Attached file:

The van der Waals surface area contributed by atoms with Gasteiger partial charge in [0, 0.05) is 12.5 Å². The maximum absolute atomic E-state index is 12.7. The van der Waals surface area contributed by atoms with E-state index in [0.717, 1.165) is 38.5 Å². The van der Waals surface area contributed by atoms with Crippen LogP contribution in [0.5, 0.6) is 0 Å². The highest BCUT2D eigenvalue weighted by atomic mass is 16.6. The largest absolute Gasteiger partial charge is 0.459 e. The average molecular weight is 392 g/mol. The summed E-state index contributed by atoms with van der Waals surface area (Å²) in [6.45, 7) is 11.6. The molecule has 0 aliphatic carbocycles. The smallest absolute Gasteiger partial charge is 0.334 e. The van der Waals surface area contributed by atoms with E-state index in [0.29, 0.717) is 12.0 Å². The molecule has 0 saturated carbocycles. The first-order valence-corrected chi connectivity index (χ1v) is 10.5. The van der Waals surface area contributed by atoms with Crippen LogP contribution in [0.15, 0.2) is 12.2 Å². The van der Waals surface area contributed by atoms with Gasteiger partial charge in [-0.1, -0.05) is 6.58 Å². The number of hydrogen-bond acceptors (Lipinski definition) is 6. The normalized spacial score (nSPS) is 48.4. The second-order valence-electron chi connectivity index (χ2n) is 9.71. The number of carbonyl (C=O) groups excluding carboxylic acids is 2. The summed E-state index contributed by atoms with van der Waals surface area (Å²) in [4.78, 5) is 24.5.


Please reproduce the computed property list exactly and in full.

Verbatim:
The van der Waals surface area contributed by atoms with Gasteiger partial charge in [0, 0.05) is 12.5 Å². The maximum absolute atomic E-state index is 12.7. The van der Waals surface area contributed by atoms with E-state index in [0.717, 1.165) is 38.5 Å². The van der Waals surface area contributed by atoms with Crippen LogP contribution in [0.5, 0.6) is 0 Å². The highest BCUT2D eigenvalue weighted by atomic mass is 16.6. The largest absolute Gasteiger partial charge is 0.459 e. The average molecular weight is 392 g/mol. The summed E-state index contributed by atoms with van der Waals surface area (Å²) in [6.45, 7) is 11.6. The molecule has 0 aliphatic carbocycles. The smallest absolute Gasteiger partial charge is 0.334 e. The van der Waals surface area contributed by atoms with E-state index in [0.29, 0.717) is 12.0 Å². The molecule has 0 saturated carbocycles. The first-order valence-corrected chi connectivity index (χ1v) is 10.5. The van der Waals surface area contributed by atoms with Crippen LogP contribution in [0.15, 0.2) is 12.2 Å². The van der Waals surface area contributed by atoms with Gasteiger partial charge in [-0.1, -0.05) is 6.58 Å². The number of hydrogen-bond acceptors (Lipinski definition) is 6. The normalized spacial score (nSPS) is 48.4. The second-order valence-electron chi connectivity index (χ2n) is 9.71. The number of carbonyl (C=O) groups excluding carboxylic acids is 2. The summed E-state index contributed by atoms with van der Waals surface area (Å²) in [4.78, 5) is 24.5.